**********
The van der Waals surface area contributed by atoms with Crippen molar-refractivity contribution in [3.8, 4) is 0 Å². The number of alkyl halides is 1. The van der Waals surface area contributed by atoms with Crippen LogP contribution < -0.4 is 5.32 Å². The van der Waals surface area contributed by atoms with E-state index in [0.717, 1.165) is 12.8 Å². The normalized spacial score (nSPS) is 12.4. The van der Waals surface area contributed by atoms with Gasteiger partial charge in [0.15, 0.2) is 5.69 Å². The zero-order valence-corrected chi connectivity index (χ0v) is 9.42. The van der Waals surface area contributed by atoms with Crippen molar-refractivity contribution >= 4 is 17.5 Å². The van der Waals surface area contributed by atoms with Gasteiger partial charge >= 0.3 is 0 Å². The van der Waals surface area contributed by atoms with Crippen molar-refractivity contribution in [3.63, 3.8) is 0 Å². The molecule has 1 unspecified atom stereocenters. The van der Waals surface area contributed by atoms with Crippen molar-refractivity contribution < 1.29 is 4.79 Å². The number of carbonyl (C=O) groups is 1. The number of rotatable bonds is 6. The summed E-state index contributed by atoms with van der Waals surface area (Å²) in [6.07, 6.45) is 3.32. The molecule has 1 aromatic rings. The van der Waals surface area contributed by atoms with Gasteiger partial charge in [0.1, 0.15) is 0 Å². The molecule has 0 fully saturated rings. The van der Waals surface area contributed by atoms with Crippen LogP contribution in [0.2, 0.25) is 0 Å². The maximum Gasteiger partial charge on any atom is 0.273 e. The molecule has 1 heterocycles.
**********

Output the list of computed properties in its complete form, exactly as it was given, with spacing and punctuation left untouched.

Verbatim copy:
The van der Waals surface area contributed by atoms with Crippen molar-refractivity contribution in [3.8, 4) is 0 Å². The number of alkyl halides is 1. The van der Waals surface area contributed by atoms with Crippen LogP contribution < -0.4 is 5.32 Å². The van der Waals surface area contributed by atoms with E-state index in [0.717, 1.165) is 12.8 Å². The normalized spacial score (nSPS) is 12.4. The van der Waals surface area contributed by atoms with Gasteiger partial charge in [0.15, 0.2) is 5.69 Å². The zero-order valence-corrected chi connectivity index (χ0v) is 9.42. The van der Waals surface area contributed by atoms with Crippen molar-refractivity contribution >= 4 is 17.5 Å². The van der Waals surface area contributed by atoms with Gasteiger partial charge >= 0.3 is 0 Å². The van der Waals surface area contributed by atoms with Crippen molar-refractivity contribution in [3.63, 3.8) is 0 Å². The molecule has 1 unspecified atom stereocenters. The van der Waals surface area contributed by atoms with Crippen molar-refractivity contribution < 1.29 is 4.79 Å². The number of carbonyl (C=O) groups is 1. The number of rotatable bonds is 6. The summed E-state index contributed by atoms with van der Waals surface area (Å²) in [6.07, 6.45) is 3.32. The molecule has 1 aromatic rings. The van der Waals surface area contributed by atoms with Gasteiger partial charge in [0.1, 0.15) is 0 Å². The molecule has 0 fully saturated rings. The van der Waals surface area contributed by atoms with Crippen LogP contribution in [0.2, 0.25) is 0 Å². The maximum Gasteiger partial charge on any atom is 0.273 e. The molecule has 1 heterocycles.